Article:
Barn tour

Francestown program, tour focus on history found in NH barns

Union Leader Correspondent
July 22. 2013 4:23PM
More than 100 years of barn history will be covered in Saturday's program and tour in Francestown. (COURTESY)

FRANCESTOWN -- Barns can tell a great deal about the history of New Hampshire—about the people who settled here, where they were from, and the type of farming they chose to sustain them.

In Francestown, six historic barns that have been preserved offer a timeline of life in the Granite State, and this weekend they'll be open to the public as part of a special tour.

The New Hampshire Preservation Alliance and the Francestown Improvement & Historical Society will host a lecture and tour of the six barns on Saturday starting at 10 a.m. at the Francestown Meeting House.

The first part of the program will feature John Porter, co-author of "Preserving Old Barns," who will give an illustrated lecture on "The History of Agriculture as Told by Barns."

"John will show the progression of barn architecture through the centuries in New Hampshire," said Beverly Thomas, program associate at the Preservation Alliance and coordinator of the tour. "These timber-frame structures help tell the story of the region's diverse agricultural history from subsistence farming of the 18th century, through the sheep boom, to the late 19th century when dairy became the major New Hampshire industry."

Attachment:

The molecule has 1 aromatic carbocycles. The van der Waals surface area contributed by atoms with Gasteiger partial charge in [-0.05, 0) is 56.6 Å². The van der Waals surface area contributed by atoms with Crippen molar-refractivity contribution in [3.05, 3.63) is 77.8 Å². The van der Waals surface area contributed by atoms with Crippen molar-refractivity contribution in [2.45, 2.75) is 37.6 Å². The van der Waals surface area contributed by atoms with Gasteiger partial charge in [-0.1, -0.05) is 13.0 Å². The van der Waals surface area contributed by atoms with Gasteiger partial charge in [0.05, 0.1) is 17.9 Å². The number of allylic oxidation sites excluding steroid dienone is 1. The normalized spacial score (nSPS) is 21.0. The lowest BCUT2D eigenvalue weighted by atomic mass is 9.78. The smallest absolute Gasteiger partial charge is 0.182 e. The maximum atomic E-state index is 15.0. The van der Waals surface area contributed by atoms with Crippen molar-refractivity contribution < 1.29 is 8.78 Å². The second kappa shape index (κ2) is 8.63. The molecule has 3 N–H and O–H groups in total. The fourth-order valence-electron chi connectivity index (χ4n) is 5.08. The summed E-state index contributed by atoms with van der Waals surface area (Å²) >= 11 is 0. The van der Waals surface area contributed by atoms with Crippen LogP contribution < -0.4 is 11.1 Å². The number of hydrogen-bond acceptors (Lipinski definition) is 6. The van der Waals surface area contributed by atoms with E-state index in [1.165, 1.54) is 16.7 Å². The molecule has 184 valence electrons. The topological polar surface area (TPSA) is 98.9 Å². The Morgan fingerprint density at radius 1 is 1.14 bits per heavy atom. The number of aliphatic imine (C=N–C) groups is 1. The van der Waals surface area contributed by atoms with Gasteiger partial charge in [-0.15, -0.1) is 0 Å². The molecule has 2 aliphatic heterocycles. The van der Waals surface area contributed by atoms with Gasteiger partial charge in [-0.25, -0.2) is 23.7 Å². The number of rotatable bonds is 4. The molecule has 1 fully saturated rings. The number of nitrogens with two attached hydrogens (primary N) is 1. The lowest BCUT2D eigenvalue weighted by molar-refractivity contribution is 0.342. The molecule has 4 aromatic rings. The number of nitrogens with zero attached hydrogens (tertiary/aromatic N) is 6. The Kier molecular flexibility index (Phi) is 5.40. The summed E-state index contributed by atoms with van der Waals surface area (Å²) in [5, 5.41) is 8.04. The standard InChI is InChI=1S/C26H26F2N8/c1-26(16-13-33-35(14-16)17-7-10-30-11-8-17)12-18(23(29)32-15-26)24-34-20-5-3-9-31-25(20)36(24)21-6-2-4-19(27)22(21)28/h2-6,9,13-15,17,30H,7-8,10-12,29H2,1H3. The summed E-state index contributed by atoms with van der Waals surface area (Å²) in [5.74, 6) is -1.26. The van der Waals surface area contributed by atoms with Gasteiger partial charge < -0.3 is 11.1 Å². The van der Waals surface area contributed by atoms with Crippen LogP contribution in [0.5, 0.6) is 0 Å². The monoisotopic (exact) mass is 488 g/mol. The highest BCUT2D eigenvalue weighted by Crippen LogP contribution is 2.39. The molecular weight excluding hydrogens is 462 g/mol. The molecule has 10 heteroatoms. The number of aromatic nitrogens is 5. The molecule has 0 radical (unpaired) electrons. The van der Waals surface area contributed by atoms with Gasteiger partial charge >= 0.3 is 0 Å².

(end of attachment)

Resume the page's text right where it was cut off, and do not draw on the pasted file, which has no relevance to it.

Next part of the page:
Following Porter's talk, Frank Hanchett of the Francestown Barn Survey Committee will discuss the architecture of barns found specifically in Francestown. He and the committee conducted a town-wide barn survey to document the history of more than 80 barns in the small community.

"After learning about the history of the barns," said Thomas, "people will be able to go out and see it for themselves."

The self-guided tour, which begins at noon, takes participants to different examples of barns, the oldest dating back to the late 1700s, and the newest from the 19th century. Some of the barns are still being used for agriculture including one where the sixth generation of family farmers is hard at work today.

Others have been converted to different uses, but their historical integrity has been carefully preserved, Thomas said.

"The barn owners are just so proud of these places," she said. "They don't see themselves as owners of the buildings, but rather the stewards who are charged with preserving these barns for the next generation."

Cost for the program is $30 for members of sponsoring organizations; $40 for non-members. There's a $5 discount if purchased today (July 23). An optional boxed lunch is available for $8 (must also be purchased today).

For more information or to register call 224-2281 or email admin@

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